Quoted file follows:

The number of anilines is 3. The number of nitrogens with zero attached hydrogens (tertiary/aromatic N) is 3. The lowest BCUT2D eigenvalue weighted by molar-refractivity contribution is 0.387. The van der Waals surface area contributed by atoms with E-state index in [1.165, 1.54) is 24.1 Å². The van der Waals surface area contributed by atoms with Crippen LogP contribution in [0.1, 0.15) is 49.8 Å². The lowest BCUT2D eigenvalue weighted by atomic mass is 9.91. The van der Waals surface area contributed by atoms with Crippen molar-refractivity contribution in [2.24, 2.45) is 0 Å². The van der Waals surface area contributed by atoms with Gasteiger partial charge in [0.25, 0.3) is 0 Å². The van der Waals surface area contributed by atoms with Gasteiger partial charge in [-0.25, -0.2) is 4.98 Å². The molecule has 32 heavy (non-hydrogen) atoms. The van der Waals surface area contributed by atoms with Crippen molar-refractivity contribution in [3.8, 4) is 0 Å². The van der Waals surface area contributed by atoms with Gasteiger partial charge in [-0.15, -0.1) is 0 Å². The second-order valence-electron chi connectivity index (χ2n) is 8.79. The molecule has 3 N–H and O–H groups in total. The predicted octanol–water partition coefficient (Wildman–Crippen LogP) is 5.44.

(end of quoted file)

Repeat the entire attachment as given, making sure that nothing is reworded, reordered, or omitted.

The number of anilines is 3. The number of nitrogens with zero attached hydrogens (tertiary/aromatic N) is 3. The lowest BCUT2D eigenvalue weighted by molar-refractivity contribution is 0.387. The van der Waals surface area contributed by atoms with E-state index in [1.165, 1.54) is 24.1 Å². The van der Waals surface area contributed by atoms with Crippen LogP contribution in [0.1, 0.15) is 49.8 Å². The lowest BCUT2D eigenvalue weighted by atomic mass is 9.91. The van der Waals surface area contributed by atoms with Crippen molar-refractivity contribution in [2.24, 2.45) is 0 Å². The van der Waals surface area contributed by atoms with Gasteiger partial charge in [0.25, 0.3) is 0 Å². The van der Waals surface area contributed by atoms with Gasteiger partial charge in [-0.25, -0.2) is 4.98 Å². The molecule has 32 heavy (non-hydrogen) atoms. The van der Waals surface area contributed by atoms with Crippen molar-refractivity contribution in [3.8, 4) is 0 Å². The van der Waals surface area contributed by atoms with Gasteiger partial charge in [-0.15, -0.1) is 0 Å². The second-order valence-electron chi connectivity index (χ2n) is 8.79. The molecule has 3 N–H and O–H groups in total. The predicted octanol–water partition coefficient (Wildman–Crippen LogP) is 5.44.